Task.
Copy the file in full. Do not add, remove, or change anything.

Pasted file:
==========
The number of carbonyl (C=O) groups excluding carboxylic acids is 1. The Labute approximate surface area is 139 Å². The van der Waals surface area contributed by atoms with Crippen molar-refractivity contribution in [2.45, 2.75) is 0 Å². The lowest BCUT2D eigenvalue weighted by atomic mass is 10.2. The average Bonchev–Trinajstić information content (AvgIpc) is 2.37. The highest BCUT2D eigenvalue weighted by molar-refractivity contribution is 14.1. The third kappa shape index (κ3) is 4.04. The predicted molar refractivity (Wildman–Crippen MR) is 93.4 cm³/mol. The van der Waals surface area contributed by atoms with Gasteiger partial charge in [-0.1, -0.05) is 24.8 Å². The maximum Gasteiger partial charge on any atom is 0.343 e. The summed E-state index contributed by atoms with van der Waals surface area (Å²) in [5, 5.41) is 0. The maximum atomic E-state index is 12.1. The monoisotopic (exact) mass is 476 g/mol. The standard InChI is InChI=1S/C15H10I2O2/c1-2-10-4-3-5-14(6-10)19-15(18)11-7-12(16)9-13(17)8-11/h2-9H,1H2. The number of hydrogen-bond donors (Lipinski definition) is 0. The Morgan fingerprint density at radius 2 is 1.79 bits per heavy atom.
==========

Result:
The number of carbonyl (C=O) groups excluding carboxylic acids is 1. The Labute approximate surface area is 139 Å². The van der Waals surface area contributed by atoms with Crippen molar-refractivity contribution in [2.45, 2.75) is 0 Å². The lowest BCUT2D eigenvalue weighted by atomic mass is 10.2. The average Bonchev–Trinajstić information content (AvgIpc) is 2.37. The highest BCUT2D eigenvalue weighted by molar-refractivity contribution is 14.1. The third kappa shape index (κ3) is 4.04. The predicted molar refractivity (Wildman–Crippen MR) is 93.4 cm³/mol. The van der Waals surface area contributed by atoms with Gasteiger partial charge in [-0.1, -0.05) is 24.8 Å². The maximum Gasteiger partial charge on any atom is 0.343 e. The summed E-state index contributed by atoms with van der Waals surface area (Å²) in [5, 5.41) is 0. The maximum atomic E-state index is 12.1. The monoisotopic (exact) mass is 476 g/mol. The standard InChI is InChI=1S/C15H10I2O2/c1-2-10-4-3-5-14(6-10)19-15(18)11-7-12(16)9-13(17)8-11/h2-9H,1H2. The number of hydrogen-bond donors (Lipinski definition) is 0. The Morgan fingerprint density at radius 2 is 1.79 bits per heavy atom.